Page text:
Jerusalem, Israel – Prime Minister Benjamin Netanyahu announced on Monday that Israel has successfully destroyed 18 of the 24 Hamas military battalions and has incapacitated or killed more than half of the group’s fighters. Netanyahu emphasized that anything short of “total victory” would mean thousands of Israelis would be unable to return to their homes along the Gaza border. He warned that without total victory, the militants would launch new attacks, and other hostile groups like Iran and Hezbollah would capitalize on the chaos.
Speaking at his Likud party’s weekly faction meeting, Netanyahu stated that the cease-fire negotiations were ongoing but that a deal was not imminent. He stressed that Israel was committed to achieving a similar deal to the one that led to the release of more than 100 hostages in November. However, he made it clear that no deal for the remaining hostages would be linked to a complete withdrawal of Israeli forces from Gaza. Netanyahu also mentioned that Hamas had made demands that Israel would not agree to.
In other developments, Secretary of State Antony Blinken met with Saudi Arabia Crown Prince Mohammed bin Salman in Riyadh to discuss the ongoing conflict in Gaza, as well as tensions in the region. Blinken is on a Middle East trip aiming to broker a deal to halt the bloodshed in Gaza and secure the return of hostages to Israel. His trip will also include visits to Egypt, Qatar, Israel, and the West Bank. Meanwhile, there are indications of Hamas reestablishing its presence in northern Gaza following Israel’s partial troop withdrawal from the area. Residents report the reappearance of Hamas-led security forces in some areas.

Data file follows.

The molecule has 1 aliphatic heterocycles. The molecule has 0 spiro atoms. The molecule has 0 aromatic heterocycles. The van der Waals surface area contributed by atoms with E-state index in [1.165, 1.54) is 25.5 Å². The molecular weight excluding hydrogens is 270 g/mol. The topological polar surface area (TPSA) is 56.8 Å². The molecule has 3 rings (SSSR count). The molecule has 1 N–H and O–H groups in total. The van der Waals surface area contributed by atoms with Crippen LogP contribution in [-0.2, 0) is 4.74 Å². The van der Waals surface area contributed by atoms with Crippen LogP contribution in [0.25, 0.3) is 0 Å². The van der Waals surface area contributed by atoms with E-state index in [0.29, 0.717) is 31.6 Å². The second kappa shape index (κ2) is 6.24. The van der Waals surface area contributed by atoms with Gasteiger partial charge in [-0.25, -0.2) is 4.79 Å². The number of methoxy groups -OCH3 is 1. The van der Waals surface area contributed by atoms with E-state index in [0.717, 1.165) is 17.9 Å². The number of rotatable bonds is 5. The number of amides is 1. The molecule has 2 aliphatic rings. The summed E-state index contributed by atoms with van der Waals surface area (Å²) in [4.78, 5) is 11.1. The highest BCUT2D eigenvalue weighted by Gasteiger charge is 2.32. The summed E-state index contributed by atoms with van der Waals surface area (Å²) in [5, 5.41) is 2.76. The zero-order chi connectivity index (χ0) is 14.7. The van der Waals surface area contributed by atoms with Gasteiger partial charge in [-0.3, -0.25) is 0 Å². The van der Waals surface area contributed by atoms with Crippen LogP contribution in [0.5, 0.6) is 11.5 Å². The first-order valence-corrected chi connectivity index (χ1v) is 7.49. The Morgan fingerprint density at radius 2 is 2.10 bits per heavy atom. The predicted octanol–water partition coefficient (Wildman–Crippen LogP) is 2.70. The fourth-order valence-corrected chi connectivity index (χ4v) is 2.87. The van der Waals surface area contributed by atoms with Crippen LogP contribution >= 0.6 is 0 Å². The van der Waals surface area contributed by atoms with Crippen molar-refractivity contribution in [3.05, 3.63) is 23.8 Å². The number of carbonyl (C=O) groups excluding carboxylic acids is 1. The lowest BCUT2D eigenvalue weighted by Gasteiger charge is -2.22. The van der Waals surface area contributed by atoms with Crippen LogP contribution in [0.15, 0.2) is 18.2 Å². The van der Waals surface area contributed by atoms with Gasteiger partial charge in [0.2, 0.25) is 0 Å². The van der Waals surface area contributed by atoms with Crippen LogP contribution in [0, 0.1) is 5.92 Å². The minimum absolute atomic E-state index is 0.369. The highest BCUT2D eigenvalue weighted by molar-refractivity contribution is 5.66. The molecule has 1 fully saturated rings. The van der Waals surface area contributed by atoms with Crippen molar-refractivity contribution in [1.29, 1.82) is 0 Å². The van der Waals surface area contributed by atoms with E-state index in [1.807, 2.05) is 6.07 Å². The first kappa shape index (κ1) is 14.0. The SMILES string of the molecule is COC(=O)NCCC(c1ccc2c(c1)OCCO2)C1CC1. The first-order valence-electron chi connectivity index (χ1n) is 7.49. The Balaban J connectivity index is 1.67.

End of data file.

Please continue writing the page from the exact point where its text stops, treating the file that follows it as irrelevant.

These recent events come amid growing tension in the region, with Iran-backed Houthi rebels calling for revenge while continuing to wreak havoc on commercial shipping in the Red Sea. The U.S. conducted airstrikes against Iran-backed militias in Iraq and Syria, sparking contradictory statements regarding the notification of Iraq ahead of the strikes.
As the conflict in the Middle East continues to unfold, it remains a complex and evolving situation with widespread implications for the region’s stability and global security.